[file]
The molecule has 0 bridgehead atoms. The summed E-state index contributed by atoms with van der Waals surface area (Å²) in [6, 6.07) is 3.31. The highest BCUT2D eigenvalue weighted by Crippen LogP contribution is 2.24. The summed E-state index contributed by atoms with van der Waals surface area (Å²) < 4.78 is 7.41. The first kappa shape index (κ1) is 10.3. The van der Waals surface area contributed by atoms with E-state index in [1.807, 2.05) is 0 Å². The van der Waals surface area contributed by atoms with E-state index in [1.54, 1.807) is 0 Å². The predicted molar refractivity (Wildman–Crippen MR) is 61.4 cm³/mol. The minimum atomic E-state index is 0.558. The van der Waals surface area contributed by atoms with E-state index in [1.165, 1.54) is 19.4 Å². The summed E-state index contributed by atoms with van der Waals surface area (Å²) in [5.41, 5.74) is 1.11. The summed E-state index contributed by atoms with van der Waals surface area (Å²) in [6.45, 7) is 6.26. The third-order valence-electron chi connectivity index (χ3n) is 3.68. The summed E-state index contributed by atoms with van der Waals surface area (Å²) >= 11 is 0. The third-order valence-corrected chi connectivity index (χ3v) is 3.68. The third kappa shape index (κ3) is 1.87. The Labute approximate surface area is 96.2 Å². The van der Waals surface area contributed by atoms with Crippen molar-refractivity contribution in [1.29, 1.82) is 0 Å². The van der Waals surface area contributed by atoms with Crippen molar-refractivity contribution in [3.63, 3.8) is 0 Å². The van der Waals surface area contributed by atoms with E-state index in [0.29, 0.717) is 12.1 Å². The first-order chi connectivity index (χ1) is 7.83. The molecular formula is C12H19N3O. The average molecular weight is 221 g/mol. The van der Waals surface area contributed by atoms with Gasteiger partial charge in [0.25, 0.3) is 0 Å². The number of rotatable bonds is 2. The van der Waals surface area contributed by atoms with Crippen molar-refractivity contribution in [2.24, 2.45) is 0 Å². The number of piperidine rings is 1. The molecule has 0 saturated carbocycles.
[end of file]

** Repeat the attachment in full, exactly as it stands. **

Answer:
The molecule has 0 bridgehead atoms. The summed E-state index contributed by atoms with van der Waals surface area (Å²) in [6, 6.07) is 3.31. The highest BCUT2D eigenvalue weighted by Crippen LogP contribution is 2.24. The summed E-state index contributed by atoms with van der Waals surface area (Å²) < 4.78 is 7.41. The first kappa shape index (κ1) is 10.3. The van der Waals surface area contributed by atoms with E-state index in [1.807, 2.05) is 0 Å². The van der Waals surface area contributed by atoms with E-state index in [1.54, 1.807) is 0 Å². The predicted molar refractivity (Wildman–Crippen MR) is 61.4 cm³/mol. The minimum atomic E-state index is 0.558. The van der Waals surface area contributed by atoms with E-state index in [1.165, 1.54) is 19.4 Å². The summed E-state index contributed by atoms with van der Waals surface area (Å²) in [5.41, 5.74) is 1.11. The summed E-state index contributed by atoms with van der Waals surface area (Å²) in [6.45, 7) is 6.26. The third-order valence-electron chi connectivity index (χ3n) is 3.68. The summed E-state index contributed by atoms with van der Waals surface area (Å²) >= 11 is 0. The third-order valence-corrected chi connectivity index (χ3v) is 3.68. The third kappa shape index (κ3) is 1.87. The Labute approximate surface area is 96.2 Å². The van der Waals surface area contributed by atoms with Crippen molar-refractivity contribution in [1.29, 1.82) is 0 Å². The van der Waals surface area contributed by atoms with Crippen molar-refractivity contribution in [3.63, 3.8) is 0 Å². The van der Waals surface area contributed by atoms with E-state index in [0.29, 0.717) is 12.1 Å². The first-order chi connectivity index (χ1) is 7.83. The molecular formula is C12H19N3O. The average molecular weight is 221 g/mol. The van der Waals surface area contributed by atoms with Gasteiger partial charge in [0.25, 0.3) is 0 Å². The number of rotatable bonds is 2. The van der Waals surface area contributed by atoms with Crippen molar-refractivity contribution in [2.24, 2.45) is 0 Å². The number of piperidine rings is 1. The molecule has 0 saturated carbocycles.